Puppet is model-driven, Ruby is procedural, and both are large, messy, open source ecosystems plagued with pitfalls
Configuring the configurers
As I played around with Puppet and Chef, I started to run into the typical bitrot hassles that plague all computer software systems but especially bedevil large open source ecosystems like Puppet and Chef. Yes, these ecosystems are wonderful wellsprings of creativity, but they're also sources of friction as all that creative genius heads off in different directions. In theory, you can keep plugging in multiple modules and your system will get better and better, but in reality they start competing for different versions of essential modules. The software doesn't plug together as easily as Lego bricks.
For instance, after installing a few modules, my version of Puppet started complaining that it was stuck with version 0.0.6 of the Java_KS library, which it labeled "invalid." The pe_mcollective library wants version 0.0.3 of Java_KS, and it was not going to accept the newfangled 0.0.6, even if that's what all the whippersnappers thought was cool. For grins, I tried the
puppet module upgrade command, which sometimes works, but it couldn't downgrade me. It was smart enough to realize that the newest version of the module (1.0.0) wouldn't satisfy the pe_mcollective library's complaints either. I would guesstimate that 90 percent of my time with Puppet and Chef was spent satisfying their configuration gripes.
This is a deep issue for software development that everyone complains about regardless of whether they're running Linux or Microsoft. In a blog post explaining why he switched to a Mac, noted open source developer Miguel de Icaza said of the Mac, "I did not miss having to chase the proper package for my current version of Linux, or beg someone to package something. Binaries just worked."
To be fair, when I installed Chef on my Mac, I had to install plenty of other libraries before it would "just work." A choice aside from the installation guide to Nokogiri, an XML parser, is noteworthy here:
Please note that Leopard comes bundled with libxml 2.6.16. Someone in Cupertino MUST be having some fun at our expense, because this is clearly somebody's idea of a bad joke. 2.6.16 was released Nov 2004 and is really quite buggy. We here at Nokogiri HQ advise strongly that you do not use this version.
In the world of Puppet and Chef, I often found myself with software that wouldn't "just work" for me, at least until I fiddled a bit more. I had to reinstall modules again and again. It was not uncommon for the software to fail, fail, fail, then work perfectly for inexplicable reasons. To view the glass as half-full, I can say that the software was constantly trying to heal itself and install the right modules. This means it can heal itself a bit in the process of failing, then succeed the next time.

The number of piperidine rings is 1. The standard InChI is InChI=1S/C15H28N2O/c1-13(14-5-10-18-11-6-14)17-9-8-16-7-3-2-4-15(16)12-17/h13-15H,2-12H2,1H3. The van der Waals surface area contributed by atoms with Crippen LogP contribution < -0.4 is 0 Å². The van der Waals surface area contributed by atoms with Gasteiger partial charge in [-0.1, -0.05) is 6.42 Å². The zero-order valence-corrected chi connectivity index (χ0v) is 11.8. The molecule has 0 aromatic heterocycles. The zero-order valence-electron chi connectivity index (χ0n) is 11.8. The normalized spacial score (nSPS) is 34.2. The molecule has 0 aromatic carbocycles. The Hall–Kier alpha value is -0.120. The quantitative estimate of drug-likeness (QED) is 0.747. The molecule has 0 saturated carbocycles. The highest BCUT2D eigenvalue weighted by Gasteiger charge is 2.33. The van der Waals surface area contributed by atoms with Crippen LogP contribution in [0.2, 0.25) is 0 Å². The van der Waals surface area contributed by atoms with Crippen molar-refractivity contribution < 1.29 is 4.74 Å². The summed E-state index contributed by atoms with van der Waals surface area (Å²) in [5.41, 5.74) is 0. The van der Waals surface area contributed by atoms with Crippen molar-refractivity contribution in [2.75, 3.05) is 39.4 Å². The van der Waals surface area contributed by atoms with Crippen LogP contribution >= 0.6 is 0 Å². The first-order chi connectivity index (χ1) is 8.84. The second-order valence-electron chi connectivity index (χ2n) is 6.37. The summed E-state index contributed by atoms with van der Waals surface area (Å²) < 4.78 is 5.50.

In other words, be prepared to write code or at the very least think like a developer and juggle all of the libraries. The Chef documentation includes a page that explains "just enough Ruby for Chef." If you're working with Puppet, you'll need to get a bit dirty figuring out what to do with the custom language unless you try to reprogram the tasks using Ruby.
Before getting too annoyed by these endless tiny glitches, it's worth remembering the alternative: visiting dozens, hundreds, or perhaps thousands of machines and running or rerunning the same script. Puppet and Chef are leaps and bounds better than writing your own scripts and trying to keep them standardized. They're not a push button tool for managing what is still very much a command-line game that requires command-line code.
Many people will complain about the hassle of interacting with the various plug-in authors in the sometimes sketchy and often hit-or-miss world of open source modules. But working with the open source modules forces the internal users to standardize their scripts and build out an architecture that is often better documented and easier to understand. In other words, using the modules brings discipline.
Yes, you will still have endless internal and external conflicts. Yes, you'll be working in a domain-specific version of Ruby or JSON. Yes, the command line will be a big part of it. But all of this structure will bring some order to the vast empire of cloud machines that you have waiting to be maintained and perhaps even upgraded.
This structure is why people end up both hating and loving tools like Chef and Puppet. They're complicated and sometimes maddeningly unforgiving, but they bring a needed discipline to maintaining all of those servers we bought. We created them with that cloud magic, and now we need some cloud sauce to pour over them to keep that magic alive.
This article, "Puppet or Chef: The configuration management dilemma," was originally published at InfoWorld.com. Follow the latest developments in application development, cloud computing, and open source at InfoWorld.com. For the latest business technology news, follow InfoWorld.com on Twitter.
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